Scientists say a special diet for cows could help to thwart damaging greenhouse gases they burp into the atmosphere every day.
Their answer to lessen the stink of cow flatulence: seaweed.
Researchers from UC Davis University in California are claiming seaweed has the potential to dramatically reduce the amount of methane cows burp into the atmosphere.
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“We only need half a percent to one percent [of seaweed] and that will help them reduce methane emissions,” says Dr Ermias Kebreab, professor of animal science at UC Davis.
Methane is produced from a fermentation process through what animals eat.
“The seaweed has an active ingredient that will disrupt this chemical reaction that converts carbon dioxide into methane,” Dr Kebreab told RadioLIVE.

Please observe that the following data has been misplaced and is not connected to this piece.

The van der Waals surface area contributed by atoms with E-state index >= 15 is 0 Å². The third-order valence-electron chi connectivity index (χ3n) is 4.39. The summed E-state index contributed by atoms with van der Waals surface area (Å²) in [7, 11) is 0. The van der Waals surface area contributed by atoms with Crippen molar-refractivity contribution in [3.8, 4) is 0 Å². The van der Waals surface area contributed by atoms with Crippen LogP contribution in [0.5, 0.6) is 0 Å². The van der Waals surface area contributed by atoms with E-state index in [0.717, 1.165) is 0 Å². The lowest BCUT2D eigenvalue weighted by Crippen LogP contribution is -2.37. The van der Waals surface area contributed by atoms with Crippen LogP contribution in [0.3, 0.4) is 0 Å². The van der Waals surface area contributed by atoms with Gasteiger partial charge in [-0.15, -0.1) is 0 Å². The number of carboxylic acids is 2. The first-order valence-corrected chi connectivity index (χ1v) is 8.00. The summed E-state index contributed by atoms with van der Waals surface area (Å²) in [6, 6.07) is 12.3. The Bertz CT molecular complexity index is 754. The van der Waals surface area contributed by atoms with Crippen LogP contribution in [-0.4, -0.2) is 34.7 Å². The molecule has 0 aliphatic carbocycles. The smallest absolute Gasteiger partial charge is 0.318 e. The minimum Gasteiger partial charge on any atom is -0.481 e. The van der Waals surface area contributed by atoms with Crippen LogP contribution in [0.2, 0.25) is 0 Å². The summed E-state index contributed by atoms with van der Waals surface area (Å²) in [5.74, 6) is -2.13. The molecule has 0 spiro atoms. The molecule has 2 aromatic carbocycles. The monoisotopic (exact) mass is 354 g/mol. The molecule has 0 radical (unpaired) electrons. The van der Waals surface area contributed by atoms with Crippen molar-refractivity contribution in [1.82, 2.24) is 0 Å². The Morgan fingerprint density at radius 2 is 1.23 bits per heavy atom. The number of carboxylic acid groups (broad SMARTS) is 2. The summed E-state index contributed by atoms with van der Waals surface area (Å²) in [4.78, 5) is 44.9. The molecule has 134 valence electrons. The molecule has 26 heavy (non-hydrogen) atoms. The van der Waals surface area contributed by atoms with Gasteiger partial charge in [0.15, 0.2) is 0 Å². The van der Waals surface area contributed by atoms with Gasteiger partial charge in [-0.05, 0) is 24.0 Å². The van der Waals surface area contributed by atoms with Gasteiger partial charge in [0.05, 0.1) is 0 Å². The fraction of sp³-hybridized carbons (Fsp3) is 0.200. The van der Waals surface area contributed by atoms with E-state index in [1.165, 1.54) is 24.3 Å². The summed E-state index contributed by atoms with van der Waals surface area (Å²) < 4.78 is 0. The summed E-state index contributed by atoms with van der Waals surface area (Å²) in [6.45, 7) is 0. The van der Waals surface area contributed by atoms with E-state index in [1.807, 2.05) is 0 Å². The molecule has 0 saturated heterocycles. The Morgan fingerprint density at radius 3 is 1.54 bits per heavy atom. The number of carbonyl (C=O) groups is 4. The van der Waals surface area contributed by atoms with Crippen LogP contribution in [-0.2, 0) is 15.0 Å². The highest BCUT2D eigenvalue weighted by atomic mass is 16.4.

In some studies researchers found up to a 60 percent reduction in methane levels.
But it’s yet to be proven if cows actually enjoy it, and if the milk they produce is safe for human consumption.
“As long as we keep [the seaweed] at low levels they are quite happy with it.”
Dr Kebreab says the seaweed used in the study is a red variety, found in large ocean forests off the coast of Australia.
Seaweed is one of the most sustainable ecosystems on earth, and that's because it grows so fast - in fact, if grass grew as fast as seaweed does, you'd have to mow it seven times a day.
Listen to the full interview with Dr Ermias Kebreab above.
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